Last week, the Austin American-Statesman commented on a report done by the Cities Aggregation Power Project (CAPP). “A History of Electric Deregulation in Texas” provides selective data to support the claim that deregulation has hurt consumers rather than helped them.
For example, the CAPP report states that the average residential price of electricity increased from 7.55 cents in 1999 to 12.41 cents in 2007. However, the Texas retail electricity market did not begin the transition into deregulation until 2002, and full deregulation only took place as of January 1, 2007. So the data provided by the CAPP report is mostly from a period of time where deregulation had not yet begun or had not taken full effect. Additionally, this is 2009, not 2007. The report relies on data more than a year old and totally ignores more recent changes in prices.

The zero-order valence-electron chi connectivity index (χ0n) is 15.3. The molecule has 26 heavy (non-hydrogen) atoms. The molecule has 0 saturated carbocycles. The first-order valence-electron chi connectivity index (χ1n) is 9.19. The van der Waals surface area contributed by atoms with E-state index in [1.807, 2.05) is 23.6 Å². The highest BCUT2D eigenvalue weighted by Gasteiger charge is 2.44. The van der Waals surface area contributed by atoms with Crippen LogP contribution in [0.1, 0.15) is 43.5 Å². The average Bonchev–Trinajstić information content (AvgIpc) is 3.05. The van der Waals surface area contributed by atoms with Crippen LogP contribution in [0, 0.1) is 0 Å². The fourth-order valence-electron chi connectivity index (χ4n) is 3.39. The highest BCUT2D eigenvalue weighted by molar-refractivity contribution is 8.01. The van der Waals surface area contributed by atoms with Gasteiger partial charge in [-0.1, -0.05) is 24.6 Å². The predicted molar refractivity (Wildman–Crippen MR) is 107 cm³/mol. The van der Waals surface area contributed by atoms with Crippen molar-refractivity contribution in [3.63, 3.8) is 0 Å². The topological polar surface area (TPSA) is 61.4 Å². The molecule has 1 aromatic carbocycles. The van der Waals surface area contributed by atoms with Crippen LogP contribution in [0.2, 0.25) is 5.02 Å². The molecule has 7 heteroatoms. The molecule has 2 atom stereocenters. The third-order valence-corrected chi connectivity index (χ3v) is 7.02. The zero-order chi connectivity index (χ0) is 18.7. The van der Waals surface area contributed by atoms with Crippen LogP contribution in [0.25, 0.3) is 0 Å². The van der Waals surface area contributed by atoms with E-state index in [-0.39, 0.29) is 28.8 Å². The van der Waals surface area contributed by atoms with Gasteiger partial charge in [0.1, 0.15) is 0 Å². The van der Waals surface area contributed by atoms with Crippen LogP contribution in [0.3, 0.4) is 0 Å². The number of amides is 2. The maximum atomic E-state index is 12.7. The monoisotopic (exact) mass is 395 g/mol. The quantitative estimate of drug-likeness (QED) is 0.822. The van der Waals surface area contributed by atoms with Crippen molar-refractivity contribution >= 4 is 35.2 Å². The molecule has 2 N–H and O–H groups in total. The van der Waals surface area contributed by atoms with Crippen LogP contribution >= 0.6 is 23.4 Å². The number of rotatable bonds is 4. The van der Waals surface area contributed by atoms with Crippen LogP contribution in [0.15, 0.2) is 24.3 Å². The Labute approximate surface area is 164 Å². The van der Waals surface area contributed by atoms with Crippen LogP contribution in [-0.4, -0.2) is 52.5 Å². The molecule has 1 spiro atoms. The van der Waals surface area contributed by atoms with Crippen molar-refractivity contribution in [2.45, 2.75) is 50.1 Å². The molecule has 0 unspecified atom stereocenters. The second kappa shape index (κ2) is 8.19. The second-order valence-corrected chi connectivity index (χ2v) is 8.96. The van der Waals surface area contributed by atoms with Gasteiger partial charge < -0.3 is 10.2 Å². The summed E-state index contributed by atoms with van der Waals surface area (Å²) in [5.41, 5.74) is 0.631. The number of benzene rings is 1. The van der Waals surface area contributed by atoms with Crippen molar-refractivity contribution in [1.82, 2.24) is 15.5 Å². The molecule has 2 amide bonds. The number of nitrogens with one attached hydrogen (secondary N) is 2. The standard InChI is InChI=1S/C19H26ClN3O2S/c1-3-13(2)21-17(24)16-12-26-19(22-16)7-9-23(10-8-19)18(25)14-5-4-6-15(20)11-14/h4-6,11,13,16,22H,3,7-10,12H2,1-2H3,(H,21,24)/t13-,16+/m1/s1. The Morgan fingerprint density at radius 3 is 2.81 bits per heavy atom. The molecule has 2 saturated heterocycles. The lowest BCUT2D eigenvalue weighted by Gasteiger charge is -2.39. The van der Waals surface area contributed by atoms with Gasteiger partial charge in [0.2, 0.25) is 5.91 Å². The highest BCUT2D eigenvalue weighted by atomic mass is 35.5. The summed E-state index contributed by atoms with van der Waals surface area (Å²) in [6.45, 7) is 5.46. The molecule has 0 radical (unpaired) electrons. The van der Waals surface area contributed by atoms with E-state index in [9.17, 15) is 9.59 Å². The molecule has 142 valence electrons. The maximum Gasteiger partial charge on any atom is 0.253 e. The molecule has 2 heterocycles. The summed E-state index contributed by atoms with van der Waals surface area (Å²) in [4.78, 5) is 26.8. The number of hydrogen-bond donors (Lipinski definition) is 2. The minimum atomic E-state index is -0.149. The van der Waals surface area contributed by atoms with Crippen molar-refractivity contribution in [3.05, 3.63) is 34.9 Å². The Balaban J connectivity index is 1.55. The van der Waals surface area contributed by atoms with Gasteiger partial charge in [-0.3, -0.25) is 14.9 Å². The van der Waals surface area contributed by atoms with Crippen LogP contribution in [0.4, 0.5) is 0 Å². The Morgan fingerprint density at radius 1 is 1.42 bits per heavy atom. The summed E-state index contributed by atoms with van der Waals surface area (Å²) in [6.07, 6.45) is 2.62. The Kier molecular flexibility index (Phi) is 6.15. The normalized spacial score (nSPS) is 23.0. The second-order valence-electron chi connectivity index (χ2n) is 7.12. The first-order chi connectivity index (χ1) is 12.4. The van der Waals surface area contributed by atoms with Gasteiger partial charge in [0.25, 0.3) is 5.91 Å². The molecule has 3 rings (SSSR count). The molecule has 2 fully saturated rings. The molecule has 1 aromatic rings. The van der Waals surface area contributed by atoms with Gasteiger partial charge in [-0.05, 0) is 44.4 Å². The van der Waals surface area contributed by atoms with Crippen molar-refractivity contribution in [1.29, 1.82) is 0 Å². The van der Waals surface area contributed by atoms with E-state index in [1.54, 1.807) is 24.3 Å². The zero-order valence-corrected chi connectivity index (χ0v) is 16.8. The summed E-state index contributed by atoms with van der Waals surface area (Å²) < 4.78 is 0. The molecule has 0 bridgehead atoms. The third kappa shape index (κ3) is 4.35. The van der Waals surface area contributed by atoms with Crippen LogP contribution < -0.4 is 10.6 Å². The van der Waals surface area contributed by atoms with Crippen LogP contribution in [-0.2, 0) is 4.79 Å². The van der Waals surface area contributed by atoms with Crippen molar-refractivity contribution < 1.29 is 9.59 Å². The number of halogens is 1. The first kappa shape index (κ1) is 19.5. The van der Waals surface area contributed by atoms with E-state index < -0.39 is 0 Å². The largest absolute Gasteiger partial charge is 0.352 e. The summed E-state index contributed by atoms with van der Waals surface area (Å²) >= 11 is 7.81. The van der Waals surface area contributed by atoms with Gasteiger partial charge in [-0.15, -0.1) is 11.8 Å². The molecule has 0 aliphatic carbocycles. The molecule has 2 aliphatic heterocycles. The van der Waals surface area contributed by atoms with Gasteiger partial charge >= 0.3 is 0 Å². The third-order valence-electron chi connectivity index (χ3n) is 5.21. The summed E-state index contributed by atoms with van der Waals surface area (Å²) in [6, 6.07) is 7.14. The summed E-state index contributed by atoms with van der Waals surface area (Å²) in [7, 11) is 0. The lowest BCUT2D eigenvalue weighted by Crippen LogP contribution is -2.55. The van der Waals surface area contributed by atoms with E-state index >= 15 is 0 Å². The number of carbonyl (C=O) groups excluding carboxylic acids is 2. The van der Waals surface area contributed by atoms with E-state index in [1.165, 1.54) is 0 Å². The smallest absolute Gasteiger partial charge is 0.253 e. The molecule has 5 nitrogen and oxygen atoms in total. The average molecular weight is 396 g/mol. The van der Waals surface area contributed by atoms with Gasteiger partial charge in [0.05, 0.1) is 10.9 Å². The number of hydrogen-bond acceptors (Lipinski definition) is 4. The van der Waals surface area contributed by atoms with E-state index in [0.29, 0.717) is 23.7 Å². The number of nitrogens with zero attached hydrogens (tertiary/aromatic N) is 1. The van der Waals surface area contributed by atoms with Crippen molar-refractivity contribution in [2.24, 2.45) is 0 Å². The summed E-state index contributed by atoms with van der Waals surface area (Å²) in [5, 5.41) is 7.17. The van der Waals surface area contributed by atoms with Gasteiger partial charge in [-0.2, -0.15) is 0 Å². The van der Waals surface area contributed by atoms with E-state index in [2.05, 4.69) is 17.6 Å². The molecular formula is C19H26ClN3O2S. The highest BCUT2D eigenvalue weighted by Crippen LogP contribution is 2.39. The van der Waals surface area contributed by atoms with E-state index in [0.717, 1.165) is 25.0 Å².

Although electricity deregulation has not contributed to an increase in prices, it has contributed to an increase in consumer choice. In January of 2002, there were about “17 rate plans offered by four retail electric providers.” By January of 2007, consumers could chose between about 100 rate plans and 28 providers. This competitive Texas electricity market has not only given consumers more choices, but it has also released them from a monopoly-dominated market with only five electric providers.
Yes, Texas electricity prices are high, but prices are high everywhere. Texas is among the five largest states in America; we rank in the middle of that group in average residential retail electricity prices. Overall, deregulation has helped Texas electricity consumers by opening the market up to competition, boosting consumer choice, and at least holding the line on prices.
– Emma Pickering